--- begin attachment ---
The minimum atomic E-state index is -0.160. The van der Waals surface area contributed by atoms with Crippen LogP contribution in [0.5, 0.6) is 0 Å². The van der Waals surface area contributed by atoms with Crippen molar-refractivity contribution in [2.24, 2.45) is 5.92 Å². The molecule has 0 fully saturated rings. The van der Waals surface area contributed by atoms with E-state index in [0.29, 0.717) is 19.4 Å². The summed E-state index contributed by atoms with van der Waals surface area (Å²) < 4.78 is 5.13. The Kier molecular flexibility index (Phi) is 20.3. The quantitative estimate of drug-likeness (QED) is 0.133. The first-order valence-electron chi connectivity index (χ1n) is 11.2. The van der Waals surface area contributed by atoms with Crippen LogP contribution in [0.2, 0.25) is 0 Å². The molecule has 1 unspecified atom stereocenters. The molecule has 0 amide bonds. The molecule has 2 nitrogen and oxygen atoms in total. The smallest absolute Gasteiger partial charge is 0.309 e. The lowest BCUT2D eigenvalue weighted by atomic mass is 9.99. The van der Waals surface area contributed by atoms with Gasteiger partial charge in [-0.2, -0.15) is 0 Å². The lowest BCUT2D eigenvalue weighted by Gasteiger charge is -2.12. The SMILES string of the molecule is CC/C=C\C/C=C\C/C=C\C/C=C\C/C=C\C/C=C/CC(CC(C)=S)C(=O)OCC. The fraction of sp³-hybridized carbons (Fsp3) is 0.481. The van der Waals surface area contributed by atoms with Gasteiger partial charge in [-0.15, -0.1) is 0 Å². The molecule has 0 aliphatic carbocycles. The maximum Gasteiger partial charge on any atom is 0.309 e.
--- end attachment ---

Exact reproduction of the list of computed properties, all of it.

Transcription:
The minimum atomic E-state index is -0.160. The van der Waals surface area contributed by atoms with Crippen LogP contribution in [0.5, 0.6) is 0 Å². The van der Waals surface area contributed by atoms with Crippen molar-refractivity contribution in [2.24, 2.45) is 5.92 Å². The molecule has 0 fully saturated rings. The van der Waals surface area contributed by atoms with E-state index in [0.29, 0.717) is 19.4 Å². The summed E-state index contributed by atoms with van der Waals surface area (Å²) < 4.78 is 5.13. The Kier molecular flexibility index (Phi) is 20.3. The quantitative estimate of drug-likeness (QED) is 0.133. The first-order valence-electron chi connectivity index (χ1n) is 11.2. The van der Waals surface area contributed by atoms with Crippen LogP contribution in [0.2, 0.25) is 0 Å². The molecule has 1 unspecified atom stereocenters. The molecule has 0 amide bonds. The molecule has 2 nitrogen and oxygen atoms in total. The smallest absolute Gasteiger partial charge is 0.309 e. The lowest BCUT2D eigenvalue weighted by atomic mass is 9.99. The van der Waals surface area contributed by atoms with Gasteiger partial charge in [-0.2, -0.15) is 0 Å². The lowest BCUT2D eigenvalue weighted by Gasteiger charge is -2.12. The SMILES string of the molecule is CC/C=C\C/C=C\C/C=C\C/C=C\C/C=C\C/C=C/CC(CC(C)=S)C(=O)OCC. The fraction of sp³-hybridized carbons (Fsp3) is 0.481. The van der Waals surface area contributed by atoms with Gasteiger partial charge in [-0.15, -0.1) is 0 Å². The molecule has 0 aliphatic carbocycles. The maximum Gasteiger partial charge on any atom is 0.309 e.